FALMOUTH — Members of two churches planning a relief trip to Honduras next February recently hosted a woman from that country.
Marisela Araujo, solidarity program director with the Honduras-based Christian Commission for Development, spent nearly 10 days speaking with students at Falmouth schools, attending the Foreside Community and Falmouth Congregational churches, and spreading the word about the need to improve the lives of many Honduran people.
That’s something that Larry and Janie Anderson of Falmouth, who housed Araujo during her stay, worked to achieve in church trips to Honduras in 2006 and 2008. They and other southern Maine volunteers, doctors and nurses worked with people in the medical field through CCD and delivered medical supplies and helped with construction projects.
In 2008 the Andersons’ 16-member group saw more than 600 patients in El Triunfo and Las Chacaras and helped build a bridge between El Triunfo and Las Uvas.
A five-mile run in Falmouth last June raised more than $3,000 for supplies for February’s trip. More than 20 people are on board for the journey, which will take them again to El Triunfo.
A concert will be held at the Falmouth Congregational Church at 6:30 p.m. Saturday, Oct. 23, to raise more funds for the trip.
While many mission groups will stay in the vicinity of the Honduran capital, “we really were anxious to serve in under-served areas,” Larry Anderson, a physician, said last week.
While El Triunfo has served as their base for lodging and eating, the volunteers will venture out to nearby remote villages “where people … have never seen a doctor before,” he said. “Even if they have access to some medical care, they do not have access to medicines because they can’t afford them. So it’s a rich experience on both sides, for us to meet the Honduran people and for them to receive medical care.”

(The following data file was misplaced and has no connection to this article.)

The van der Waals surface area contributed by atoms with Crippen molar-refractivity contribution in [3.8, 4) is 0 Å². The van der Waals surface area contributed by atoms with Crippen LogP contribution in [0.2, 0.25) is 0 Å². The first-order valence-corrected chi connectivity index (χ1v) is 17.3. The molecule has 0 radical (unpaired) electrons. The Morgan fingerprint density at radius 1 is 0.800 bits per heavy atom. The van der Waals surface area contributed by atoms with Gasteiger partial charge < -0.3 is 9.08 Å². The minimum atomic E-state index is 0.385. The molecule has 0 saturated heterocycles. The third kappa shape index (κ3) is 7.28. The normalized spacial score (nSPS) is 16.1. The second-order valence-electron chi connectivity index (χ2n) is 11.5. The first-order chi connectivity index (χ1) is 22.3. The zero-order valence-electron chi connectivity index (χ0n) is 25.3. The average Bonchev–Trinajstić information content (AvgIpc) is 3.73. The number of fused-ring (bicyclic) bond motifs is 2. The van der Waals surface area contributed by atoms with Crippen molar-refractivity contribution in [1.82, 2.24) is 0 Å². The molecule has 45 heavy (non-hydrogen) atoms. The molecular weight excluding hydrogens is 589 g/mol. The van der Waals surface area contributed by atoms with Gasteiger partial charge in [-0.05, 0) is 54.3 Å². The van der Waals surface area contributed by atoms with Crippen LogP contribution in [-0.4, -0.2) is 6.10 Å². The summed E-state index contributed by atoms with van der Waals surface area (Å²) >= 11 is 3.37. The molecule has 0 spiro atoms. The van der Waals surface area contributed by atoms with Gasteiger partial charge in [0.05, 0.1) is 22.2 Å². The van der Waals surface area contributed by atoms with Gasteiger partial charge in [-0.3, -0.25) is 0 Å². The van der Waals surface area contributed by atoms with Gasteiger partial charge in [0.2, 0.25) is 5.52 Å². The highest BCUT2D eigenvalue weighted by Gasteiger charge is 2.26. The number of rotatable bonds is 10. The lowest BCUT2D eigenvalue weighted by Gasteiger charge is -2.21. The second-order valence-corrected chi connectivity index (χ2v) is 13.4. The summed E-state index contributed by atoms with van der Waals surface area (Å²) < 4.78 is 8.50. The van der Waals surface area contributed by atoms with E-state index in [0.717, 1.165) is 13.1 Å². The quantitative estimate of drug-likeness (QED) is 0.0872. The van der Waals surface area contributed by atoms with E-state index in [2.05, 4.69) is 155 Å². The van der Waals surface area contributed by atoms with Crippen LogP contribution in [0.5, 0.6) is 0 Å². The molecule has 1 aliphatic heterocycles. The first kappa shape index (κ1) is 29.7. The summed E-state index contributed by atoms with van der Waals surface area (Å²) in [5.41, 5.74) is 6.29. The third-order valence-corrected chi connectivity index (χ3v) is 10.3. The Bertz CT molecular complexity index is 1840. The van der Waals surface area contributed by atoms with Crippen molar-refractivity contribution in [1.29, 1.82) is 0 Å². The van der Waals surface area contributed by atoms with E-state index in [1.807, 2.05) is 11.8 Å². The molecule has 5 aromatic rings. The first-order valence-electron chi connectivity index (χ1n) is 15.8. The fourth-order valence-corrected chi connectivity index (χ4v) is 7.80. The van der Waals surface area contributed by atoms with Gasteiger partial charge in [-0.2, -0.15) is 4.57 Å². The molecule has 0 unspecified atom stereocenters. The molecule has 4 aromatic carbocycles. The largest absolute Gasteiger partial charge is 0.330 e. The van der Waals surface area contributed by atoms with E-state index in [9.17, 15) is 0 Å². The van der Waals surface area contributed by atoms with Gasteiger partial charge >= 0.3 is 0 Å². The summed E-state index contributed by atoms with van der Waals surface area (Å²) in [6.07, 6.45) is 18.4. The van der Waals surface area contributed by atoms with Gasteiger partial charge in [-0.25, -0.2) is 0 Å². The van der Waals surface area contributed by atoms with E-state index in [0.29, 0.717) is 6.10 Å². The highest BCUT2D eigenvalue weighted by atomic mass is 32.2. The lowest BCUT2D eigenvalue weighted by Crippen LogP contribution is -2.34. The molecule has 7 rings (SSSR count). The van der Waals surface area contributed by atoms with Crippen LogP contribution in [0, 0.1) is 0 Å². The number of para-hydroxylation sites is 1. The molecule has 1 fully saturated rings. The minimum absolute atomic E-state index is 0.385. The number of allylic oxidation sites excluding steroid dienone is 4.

Anderson called the experience “transformational,” adding that “these things that we take for granted – clean water, education – you realize how important those are in our lives.”
Although he and fellow Mainers had planned their next trip for last February, Anderson said, a military coup forced it to be canceled. Some of the money for that trip was used to bring Araujo to Maine, he said, not only for planning purposes but to have the 43-year-old help raise awareness about her people’s needs.
For Araujo, last week’s visit was her first to Maine.
Her group works with civic groups, churches, youth and local governments to promote development in Honduras through education, solidarity actions, human rights defense and health. According to information she shared with local residents, 22 percent of Honduras’ population is undernourished, 57 percent lives below the national poverty line and 1.5 million people live on less than a dollar a day.
Araujo said she was particularly impressed with the level of interest she saw from Falmouth students as young as fifth grade about her country’s plight.
“Sometimes I couldn’t even finish, to answer all of their questions,” she said. “… It’s such a good thing to see that they care about others.”
Janie Anderson noted the financial barriers many Hondurans face in receiving education beyond the elementary level. Araujo, who has been with the CCD for 10 years, was one of the fortunate ones; she was among a family of nine children in El Triunfo able to make a better life for themselves, thanks to a father who worked hard to ensure they would all be educated.
She in turn has worked to help other Hondurans have the same opportunities.
“It’s wonderful to do this type of work; it’s rewarding,” Araujo said, noting that while her organization faces financial challenges in its work, “we do it with love.”
Log onto hondurasmission.us for more information.
Alex Lear can be reached at 373-9060 ext. 113 or firstname.lastname@example.org.
Marisela Araujo of Honduras spent nearly 10 days in Maine helping people from two Falmouth churches and other volunteers prepare for a trip to her country next year.